Guest Post: Augmented Reality – Enterprise or Bust

Consumer segment remains as elusive as ever.

The travails of Avegant suggest that solving the field of view issue in AR will not be enough to kick-start demand in the consumer market, raising big question marks about Magic Leap’s first product which is due to ship this year. To date, AR has remained very much an enterprise product because as long as the device improves productivity, the user experience and clunky hardware are less important.

In the consumer market, the user pays for the experience meaning that if it is poor, he simply will not buy the product. Hence, I continue to believe that the following issues need to be solved before the consumer segment even has a chance:

  • First: a head unit that is no more intrusive to wear than a regular pair of spectacles (also applies to VR).
  • Second: a full field view of the virtual world as it is superimposed upon the real world.
  • This is proving to be so difficult that all the solutions available today are letterboxed (limited field of view) with no real time-line as for when this problem will be solved.
  • This is where Avegant appears to have made progress, although its head unit is huge, bulky and attached to a PC with a cable.
  • Third: there will need to a vibrant ecosystem of developers to ensure that the experience offered is both broad and deep.
  • Developers will also be needed to ensure that the experience is easy to use and fun and to push the boundaries of what the device can be used for.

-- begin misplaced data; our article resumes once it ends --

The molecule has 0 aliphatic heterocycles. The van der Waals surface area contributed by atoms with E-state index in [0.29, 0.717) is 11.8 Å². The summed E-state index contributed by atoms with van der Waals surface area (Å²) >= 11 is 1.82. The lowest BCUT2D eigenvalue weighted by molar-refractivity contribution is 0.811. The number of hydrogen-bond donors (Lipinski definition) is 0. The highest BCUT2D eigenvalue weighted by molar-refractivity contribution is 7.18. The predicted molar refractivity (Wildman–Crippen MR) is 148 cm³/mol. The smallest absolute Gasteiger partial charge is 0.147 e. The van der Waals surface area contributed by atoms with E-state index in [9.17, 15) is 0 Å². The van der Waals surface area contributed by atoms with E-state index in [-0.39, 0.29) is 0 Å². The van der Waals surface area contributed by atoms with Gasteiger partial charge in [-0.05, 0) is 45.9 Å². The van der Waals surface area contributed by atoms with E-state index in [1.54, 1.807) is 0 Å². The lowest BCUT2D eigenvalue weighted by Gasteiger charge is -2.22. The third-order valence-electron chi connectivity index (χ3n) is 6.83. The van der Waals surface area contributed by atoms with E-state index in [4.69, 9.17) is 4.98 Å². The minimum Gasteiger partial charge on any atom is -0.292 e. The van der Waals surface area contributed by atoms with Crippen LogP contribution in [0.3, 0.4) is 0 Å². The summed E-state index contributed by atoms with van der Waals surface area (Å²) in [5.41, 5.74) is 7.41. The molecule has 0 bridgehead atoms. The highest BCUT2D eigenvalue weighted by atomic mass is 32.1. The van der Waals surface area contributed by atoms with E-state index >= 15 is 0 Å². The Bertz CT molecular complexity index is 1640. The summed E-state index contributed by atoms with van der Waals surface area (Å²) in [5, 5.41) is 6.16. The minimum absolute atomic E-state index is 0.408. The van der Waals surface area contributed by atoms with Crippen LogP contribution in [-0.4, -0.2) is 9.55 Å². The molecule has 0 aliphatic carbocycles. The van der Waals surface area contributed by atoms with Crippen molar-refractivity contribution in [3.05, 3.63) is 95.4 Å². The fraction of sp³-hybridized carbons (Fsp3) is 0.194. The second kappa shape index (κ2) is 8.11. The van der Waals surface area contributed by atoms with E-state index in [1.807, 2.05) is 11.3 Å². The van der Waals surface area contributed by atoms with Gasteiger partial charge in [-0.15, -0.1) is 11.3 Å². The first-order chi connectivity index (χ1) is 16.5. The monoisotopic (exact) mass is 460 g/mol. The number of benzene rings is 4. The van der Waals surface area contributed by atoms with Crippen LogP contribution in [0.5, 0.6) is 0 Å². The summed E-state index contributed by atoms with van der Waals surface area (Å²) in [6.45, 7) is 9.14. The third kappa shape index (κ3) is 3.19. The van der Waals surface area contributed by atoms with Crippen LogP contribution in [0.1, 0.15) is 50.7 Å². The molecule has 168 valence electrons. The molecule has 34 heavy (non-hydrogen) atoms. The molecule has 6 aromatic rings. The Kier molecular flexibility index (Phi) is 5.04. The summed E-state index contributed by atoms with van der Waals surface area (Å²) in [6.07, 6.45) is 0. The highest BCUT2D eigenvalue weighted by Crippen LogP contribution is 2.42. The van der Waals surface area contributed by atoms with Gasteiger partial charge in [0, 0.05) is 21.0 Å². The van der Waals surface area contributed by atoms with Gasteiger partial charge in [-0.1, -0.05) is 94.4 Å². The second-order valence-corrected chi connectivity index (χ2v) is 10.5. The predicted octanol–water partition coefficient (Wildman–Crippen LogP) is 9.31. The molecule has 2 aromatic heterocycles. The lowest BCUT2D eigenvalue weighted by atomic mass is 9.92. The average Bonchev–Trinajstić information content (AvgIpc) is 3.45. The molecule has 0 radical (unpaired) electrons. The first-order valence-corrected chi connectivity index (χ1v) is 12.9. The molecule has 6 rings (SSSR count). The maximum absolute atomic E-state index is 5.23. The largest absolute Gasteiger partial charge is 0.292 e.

Even making progress on providing a full frame, immersive experience does not appear have been enough as Avegant has recently replaced its CEO and cut its workforce in half. Avegant’s plan in AR is to offer its technology to others to make the product but there appears to have been very little interest in licensing its IP. I suspect that this is because there remains no use case for consumer AR meaning that it will be very difficult to sell the product even with big progress having been made on the three problems above.

I suspect that use cases will begin to emerge as the hardware begins to reach a point where it can be discretely worn, but until then it is hard to see how AR will make it past the enterprise. This is why almost all AR companies have long since pivoted towards the enterprise and those that have not are either downsizing (Avegant) or are the subject of intense scepticism (Magic Leap). Magic Leap has a developer device launching this year but in this environment, I struggle to see how developer writing apps for the Magic Leap One can hope to make a return on its investment. Consequently, I expect that a lot of the demand for this product will be from competitors eager to take it to pieces to find out what Google and others have spent billions of dollars on.

For everyone else, it remains enterprise or bust.

This guest post was written by Richard Windsor, who regularly blogs at Radio Free Mobile

Richard is our research director at large and also founder, owner of research company, Radio Free Mobile. He has 16 years of experience working in sell side equity research. During his recent tenure at Nomura Securities, he focused on the equity coverage of the Global Technology sector. He had covered Global Telecom Equipment covering companies such as Nokia, Motorola, Lucent, Qualcomm, Ericsson, Filtronic, Alcatel-Lucent amongst others. Later, Richard began looking at Handset software and became an industry leader in the space. He shifted from direct stock coverage to covering technology on a global scale, taking on responsibility of the complete technology ecosystem. His firm Radio Free Mobile is a partner firm of Counterpoint Research and covers the digital mobile ecosystem, accessing and comparing all of the global ecosystems.

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